Man is not the only being on the planet that has adopted the habit of following routes to survive. Tuna also have one which they have traced for centuries and centuries: from the Atlantic to the Strait of Gibraltar, to reach the warm waters of the Mediterranean and deposit their eggs, always following the same course.
Tuna has been a symbol of prosperity since prehistoric times: its meat rich in protein, essential fatty acids, potassium, selenium and vitamin B12 has been processed by man since time immemorial and nothing is thrown away. Garum, for example, is a sauce made of the eggs and innards preserved in salt dating back to the first century AD.
The Atlantic Bluefin tuna, Thunnus thynnus, is the most sought-after variety: a large fish with a steel-blue back and silvery-white belly that reaches up to 3 metres in length and 700 kg in weight. Their slender body and strong musculature allows them to swim rapidly over long distances.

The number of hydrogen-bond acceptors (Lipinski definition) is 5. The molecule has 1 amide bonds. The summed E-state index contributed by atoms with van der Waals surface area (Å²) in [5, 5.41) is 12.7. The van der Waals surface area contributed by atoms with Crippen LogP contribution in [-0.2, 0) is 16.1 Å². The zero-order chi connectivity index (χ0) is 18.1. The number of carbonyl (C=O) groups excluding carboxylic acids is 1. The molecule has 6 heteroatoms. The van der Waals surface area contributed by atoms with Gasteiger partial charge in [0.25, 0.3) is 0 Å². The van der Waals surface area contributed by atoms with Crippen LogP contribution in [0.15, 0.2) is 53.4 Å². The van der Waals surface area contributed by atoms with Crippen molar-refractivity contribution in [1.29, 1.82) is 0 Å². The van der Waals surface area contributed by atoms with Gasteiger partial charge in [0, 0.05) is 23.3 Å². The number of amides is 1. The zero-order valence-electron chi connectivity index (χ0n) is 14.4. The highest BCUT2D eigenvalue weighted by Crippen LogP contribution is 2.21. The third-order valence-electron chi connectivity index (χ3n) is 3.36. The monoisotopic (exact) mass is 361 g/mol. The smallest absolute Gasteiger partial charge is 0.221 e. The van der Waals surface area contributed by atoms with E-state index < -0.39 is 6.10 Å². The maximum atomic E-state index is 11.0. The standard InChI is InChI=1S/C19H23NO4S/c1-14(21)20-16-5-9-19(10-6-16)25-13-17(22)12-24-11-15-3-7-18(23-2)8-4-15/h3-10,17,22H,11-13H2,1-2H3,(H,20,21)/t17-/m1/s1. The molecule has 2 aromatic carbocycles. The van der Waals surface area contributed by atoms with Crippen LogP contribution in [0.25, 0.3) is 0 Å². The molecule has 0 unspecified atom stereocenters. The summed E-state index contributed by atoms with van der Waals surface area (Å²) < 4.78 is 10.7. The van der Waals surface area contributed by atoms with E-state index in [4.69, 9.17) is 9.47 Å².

Their natural habitat is the Atlantic, where they live in deep waters that they leave each spring, when it is time to reproduce and warmer temperatures are required. And so begins the outward journey, always identical, accompanied by the group: the Balearic Islands, Sardinia, Sicily and in some cases even straight on to Turkey. Then later the return from east to west.
The fertilised eggs give rise to rapidly growing fry: in a year they can reach 70 cm and weigh up to 5 kg. But only when they reach about a metre in length and weigh at least 15 kg can they be said to have reached sexual maturity. That is why it is important to give them time to grow, so as not to limit the population. Which is why tuna under 30 kilos cannot be fished in Europe.